Highland Council lowers requirements for new drivers
Last week, the taxi licensing committee of the Highland Council – covering Inverness and the Highland region – agreed on proposed changes to the knowledge tests which all new drivers are required to pass.
Before gaining their license, prospective taxi drivers in the Highlands must pass two different tests: the first includes twenty-one region-specific questions; the second relates to the driver's local area.
For some time, the required pass mark has been set at 85 per cent, which has received considerable criticism from the region's operators. They see it as a significant obstacle to bringing new drivers into the industry and argue that today’s available satellite navigation technology minimises the likelihood of drivers getting lost on complex routes.
In response, the Council's licensing committee has agreed to a new pass mark, lowering the required threshold to 75 per cent.
The move comes as part of a wider review into the taxi industry’s operations in the area, which may also see fares increase at unsocial times of the year, such as Christmas, New Year and bank holidays.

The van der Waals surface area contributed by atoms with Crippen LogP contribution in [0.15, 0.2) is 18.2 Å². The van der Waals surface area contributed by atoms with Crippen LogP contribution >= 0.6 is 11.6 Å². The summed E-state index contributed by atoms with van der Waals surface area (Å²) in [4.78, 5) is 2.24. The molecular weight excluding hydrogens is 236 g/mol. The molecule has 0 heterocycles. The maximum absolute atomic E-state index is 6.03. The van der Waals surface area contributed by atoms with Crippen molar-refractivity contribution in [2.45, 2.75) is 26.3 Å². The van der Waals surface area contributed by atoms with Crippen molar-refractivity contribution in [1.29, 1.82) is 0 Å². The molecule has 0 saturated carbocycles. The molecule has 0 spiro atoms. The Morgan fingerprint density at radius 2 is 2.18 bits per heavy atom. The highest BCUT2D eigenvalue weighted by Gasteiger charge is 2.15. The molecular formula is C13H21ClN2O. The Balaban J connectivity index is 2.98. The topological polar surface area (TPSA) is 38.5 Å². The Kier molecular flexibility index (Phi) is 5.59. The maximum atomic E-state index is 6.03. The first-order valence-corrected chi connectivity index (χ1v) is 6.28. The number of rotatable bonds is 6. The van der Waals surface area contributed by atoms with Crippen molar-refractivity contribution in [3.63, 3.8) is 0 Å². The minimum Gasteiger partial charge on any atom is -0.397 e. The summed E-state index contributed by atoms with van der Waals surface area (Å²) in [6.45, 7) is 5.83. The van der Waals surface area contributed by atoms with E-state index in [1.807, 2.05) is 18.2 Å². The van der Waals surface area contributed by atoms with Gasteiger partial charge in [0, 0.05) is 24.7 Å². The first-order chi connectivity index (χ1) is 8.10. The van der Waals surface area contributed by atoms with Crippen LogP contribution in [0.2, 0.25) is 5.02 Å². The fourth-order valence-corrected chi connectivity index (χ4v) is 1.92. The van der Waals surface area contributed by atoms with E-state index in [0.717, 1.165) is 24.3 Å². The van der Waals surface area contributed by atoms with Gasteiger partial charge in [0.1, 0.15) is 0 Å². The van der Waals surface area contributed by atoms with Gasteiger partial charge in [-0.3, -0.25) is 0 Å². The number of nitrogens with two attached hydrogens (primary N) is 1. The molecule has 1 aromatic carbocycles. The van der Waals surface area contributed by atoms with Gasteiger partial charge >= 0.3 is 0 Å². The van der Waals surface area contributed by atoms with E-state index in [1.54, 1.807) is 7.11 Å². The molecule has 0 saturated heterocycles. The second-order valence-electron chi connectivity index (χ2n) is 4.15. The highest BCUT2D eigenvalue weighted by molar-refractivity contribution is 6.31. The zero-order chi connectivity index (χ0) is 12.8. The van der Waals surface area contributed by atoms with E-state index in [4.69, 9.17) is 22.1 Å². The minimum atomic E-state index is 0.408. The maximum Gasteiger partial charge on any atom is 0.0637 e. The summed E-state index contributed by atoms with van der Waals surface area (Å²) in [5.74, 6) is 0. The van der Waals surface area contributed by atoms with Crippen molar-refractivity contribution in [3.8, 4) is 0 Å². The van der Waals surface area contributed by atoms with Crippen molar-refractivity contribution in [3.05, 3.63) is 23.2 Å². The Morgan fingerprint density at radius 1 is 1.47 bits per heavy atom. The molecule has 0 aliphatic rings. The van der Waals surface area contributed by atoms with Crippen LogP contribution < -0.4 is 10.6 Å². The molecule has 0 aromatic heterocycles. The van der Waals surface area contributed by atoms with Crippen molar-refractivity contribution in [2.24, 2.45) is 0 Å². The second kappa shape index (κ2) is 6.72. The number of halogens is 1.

Debating the motion, Inverness South councillor Andrew Jarvie supported the change. ‘If you lower [the required mark] to 75 per cent, the pass mark is fifteen questions. You are talking about lowering the pass mark by two wrong questions. That’s not a huge amount which is going to be detrimental.’
Contrastingly, councillor Karl Rosie, SNP representative for Thurso and Northwest Caithness, cited the importance of knowledgeable drivers to the Highlands' tourist industry, which forms a key part of the regional economy. Rosie said, ‘It should be incumbent on us all to be ambassadors in the Highlands, no matter which area you're in. Having a good knowledge of routes and surrounding environments can only be a good thing.’
We’re intrigued to see how the story evolves and, should the change pass, how the new legislation will affect operators across the Highlands and their recruitment prospects.